Estimating site index from tree species composition in mixed stands of upland eastern hardwoods: Should shrubs be included?This article is part of a larger document. View the larger document here.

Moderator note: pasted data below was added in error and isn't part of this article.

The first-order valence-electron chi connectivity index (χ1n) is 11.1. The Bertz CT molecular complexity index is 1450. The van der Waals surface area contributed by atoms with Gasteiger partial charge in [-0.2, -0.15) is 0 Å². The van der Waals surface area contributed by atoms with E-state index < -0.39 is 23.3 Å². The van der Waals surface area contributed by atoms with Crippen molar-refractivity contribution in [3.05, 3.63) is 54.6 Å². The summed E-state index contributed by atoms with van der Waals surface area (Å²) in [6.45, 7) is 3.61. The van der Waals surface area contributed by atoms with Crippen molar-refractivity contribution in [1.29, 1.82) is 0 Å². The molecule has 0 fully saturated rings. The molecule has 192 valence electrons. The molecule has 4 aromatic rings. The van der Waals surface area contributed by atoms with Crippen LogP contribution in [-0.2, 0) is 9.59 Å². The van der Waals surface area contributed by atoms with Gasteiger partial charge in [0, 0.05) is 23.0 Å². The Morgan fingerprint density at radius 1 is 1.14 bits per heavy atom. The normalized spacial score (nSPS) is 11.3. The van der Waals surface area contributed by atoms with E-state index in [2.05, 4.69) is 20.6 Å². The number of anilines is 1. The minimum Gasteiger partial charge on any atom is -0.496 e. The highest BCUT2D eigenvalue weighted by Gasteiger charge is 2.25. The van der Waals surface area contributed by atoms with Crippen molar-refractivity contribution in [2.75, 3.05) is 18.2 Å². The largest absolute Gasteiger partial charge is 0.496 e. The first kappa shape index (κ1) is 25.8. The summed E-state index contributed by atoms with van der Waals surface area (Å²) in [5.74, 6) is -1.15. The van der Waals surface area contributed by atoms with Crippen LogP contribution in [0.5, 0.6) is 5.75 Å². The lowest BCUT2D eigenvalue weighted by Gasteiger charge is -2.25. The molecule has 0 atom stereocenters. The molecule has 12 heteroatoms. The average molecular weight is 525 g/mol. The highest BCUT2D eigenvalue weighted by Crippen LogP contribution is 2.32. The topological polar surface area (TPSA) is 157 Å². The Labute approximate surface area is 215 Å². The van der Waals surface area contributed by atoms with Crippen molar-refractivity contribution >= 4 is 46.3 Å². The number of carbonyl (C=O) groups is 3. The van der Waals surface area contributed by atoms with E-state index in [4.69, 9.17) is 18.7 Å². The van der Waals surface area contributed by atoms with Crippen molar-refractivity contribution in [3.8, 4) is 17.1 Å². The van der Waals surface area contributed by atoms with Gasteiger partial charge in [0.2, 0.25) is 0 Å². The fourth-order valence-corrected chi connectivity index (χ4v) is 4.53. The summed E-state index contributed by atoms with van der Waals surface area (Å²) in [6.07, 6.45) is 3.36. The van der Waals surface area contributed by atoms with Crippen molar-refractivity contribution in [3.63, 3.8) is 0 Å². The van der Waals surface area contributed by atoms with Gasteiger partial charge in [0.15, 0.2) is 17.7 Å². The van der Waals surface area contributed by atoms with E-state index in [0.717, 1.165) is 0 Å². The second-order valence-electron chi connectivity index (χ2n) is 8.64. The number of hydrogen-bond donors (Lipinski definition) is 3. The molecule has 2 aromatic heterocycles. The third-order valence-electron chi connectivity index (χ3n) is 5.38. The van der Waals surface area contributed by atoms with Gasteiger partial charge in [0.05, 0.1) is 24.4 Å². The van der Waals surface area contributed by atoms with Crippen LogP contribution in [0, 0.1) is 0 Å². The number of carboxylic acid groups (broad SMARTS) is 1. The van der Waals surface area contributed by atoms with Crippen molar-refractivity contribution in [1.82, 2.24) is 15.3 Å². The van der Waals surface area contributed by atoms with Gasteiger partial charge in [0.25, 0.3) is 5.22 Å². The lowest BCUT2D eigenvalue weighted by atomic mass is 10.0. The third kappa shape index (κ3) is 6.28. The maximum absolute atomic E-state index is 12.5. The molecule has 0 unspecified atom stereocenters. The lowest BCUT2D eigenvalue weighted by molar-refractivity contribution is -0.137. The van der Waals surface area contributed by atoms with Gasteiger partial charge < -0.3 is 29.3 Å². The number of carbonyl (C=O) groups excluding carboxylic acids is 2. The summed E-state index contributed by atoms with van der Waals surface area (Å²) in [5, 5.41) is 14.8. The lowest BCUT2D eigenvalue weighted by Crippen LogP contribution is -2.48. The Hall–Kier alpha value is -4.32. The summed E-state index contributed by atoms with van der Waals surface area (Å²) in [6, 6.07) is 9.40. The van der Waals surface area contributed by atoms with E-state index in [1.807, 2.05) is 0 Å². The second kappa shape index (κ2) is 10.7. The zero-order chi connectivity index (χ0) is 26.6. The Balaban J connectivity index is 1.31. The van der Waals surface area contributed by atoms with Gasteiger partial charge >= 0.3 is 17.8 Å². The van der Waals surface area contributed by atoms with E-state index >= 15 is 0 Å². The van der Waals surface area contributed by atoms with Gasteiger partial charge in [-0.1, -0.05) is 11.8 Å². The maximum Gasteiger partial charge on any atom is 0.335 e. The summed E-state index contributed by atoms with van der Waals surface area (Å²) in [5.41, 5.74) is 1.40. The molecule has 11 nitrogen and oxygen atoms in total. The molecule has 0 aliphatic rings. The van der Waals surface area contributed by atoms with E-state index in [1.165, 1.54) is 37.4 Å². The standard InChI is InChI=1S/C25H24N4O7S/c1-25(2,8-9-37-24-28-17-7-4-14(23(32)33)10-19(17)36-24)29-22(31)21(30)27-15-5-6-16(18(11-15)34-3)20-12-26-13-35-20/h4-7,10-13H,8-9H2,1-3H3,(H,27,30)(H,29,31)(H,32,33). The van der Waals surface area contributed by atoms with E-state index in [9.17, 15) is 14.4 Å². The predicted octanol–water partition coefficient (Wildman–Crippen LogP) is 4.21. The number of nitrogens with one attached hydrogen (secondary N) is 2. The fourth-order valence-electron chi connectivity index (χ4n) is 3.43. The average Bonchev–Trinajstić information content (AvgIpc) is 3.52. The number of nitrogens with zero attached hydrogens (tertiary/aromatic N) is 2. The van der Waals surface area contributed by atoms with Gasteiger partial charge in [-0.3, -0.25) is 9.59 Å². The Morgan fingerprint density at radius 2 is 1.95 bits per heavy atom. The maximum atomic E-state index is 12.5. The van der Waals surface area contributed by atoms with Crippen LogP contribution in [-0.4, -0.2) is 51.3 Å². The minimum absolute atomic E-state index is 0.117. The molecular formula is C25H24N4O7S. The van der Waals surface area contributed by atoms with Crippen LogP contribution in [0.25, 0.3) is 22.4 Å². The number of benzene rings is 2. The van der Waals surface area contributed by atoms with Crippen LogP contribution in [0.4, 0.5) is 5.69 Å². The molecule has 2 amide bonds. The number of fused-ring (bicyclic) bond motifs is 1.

Site index is the most widely used method for site quality assessment in hardwood forests of the eastern United States. Its application in most oak (Quercus sp. L.) dominated stands is often problematic, however, because available sample trees usually do not meet important underlying assumptions of the method. A prototype method for predicting site index from tree species composition has shown promising results in the southern Appalachian Mountains. The objective of this study was to determine if upland oak site index was associated with two common understory shrubs: mountain laurel (Kalmia latifolia (L) and spice bush (Lindera benzoin (L) Blume). Regression analysis indicated that including these shrubs in the model increased r2 from 0.63 to 0.67. Predicted upland oak site index decreased by 5.4 ft if mountain laurel was present on a sample plot and increased by 7.4 ft if spice bush was present. Results from this exploratory study conducted in a small watershed should be validated elsewhere, but the findings do suggest that estimates of upland oak site index using the species composition method can be improved by observing the presence of mountain laurel and spice bush.